The benefit of a mortgage lenders price war and the continuing historically low base rate, mean that the average mortgage repayment now stands at £574.15, making up 26% of earnings after tax.

Borrowers today hand over considerably less of their earnings to mortgage providers than their parents used to, repayments have on average taken up 37% of earnings over the past 25 years, said the Halifax.

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UK property prices are still highly volatile and 2011 has been a very mixed year for the UK housing market.

Economists at Halifax, one of the UK’s largest mortgage lenders think that the current UK housing market lacks direction, after 4 months of increasing property values, 4 falls in value and only 1 month without any change.

Last month’s decline in property values of 0.5% is the second successive month of price falls, following a drop of 1.1% in August.

The Halifax said average prices in the quarter to September were still 0.1% higher than the previous 3 months – the first such rise since early 2010.

On a seasonally adjusted basis, the average UK house price in September 2011 was 1% lower than in December 2010, at £161,132.

The mixed outlook is likely to continue, as financial uncertainty still outweighs demand.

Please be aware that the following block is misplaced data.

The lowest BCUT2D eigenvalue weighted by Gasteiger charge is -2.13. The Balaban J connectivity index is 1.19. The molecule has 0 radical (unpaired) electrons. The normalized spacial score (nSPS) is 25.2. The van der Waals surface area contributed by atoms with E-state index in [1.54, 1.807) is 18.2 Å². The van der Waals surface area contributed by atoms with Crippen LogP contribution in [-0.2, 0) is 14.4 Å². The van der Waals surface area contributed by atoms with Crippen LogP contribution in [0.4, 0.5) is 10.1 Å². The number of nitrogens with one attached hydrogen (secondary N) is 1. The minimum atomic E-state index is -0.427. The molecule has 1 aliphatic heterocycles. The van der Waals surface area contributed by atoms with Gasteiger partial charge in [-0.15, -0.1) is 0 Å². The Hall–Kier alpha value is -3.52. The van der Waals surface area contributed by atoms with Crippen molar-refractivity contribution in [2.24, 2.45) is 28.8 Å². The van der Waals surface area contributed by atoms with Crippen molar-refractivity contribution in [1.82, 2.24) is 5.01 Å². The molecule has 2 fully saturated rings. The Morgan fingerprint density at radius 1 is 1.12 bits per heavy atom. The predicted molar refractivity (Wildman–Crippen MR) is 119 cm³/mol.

Halifax housing economist Martin Ellis said: “This mixed pattern is consistent with a market where prices are lacking genuine direction. We expect little change over the remainder of the year”.

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UK house prices have risen by approximately £100 a week so far this year meaning that house prices have increased by 1.7% or £3,667 since January 2011.

Property experts analysed more than a million homes in new research by property website and found that in almost every part of the UK prices have risen by an average of 1.7% or £3,667 since January.

The positive news will come as a relief to homeowners, many of whom have been left in negative equity as the value of their properties collapsed since the recession.

And for investors battling stock market turmoil it shows there is still money to be made in bricks and mortar which is still a safe haven for investing hard-earned pounds.

Experts say a shortage of homes in Britain means demand is driving up the price.

The research has also revealed that properties are sold nine days faster than they were at the beginning of the year.

The average cost of property in Greater London is now up £33,641 since September 2008 to £427,889. (2008 was the year when Lehman Brothers collapsed triggering the end of 100 per cent mortgages and a credit freeze).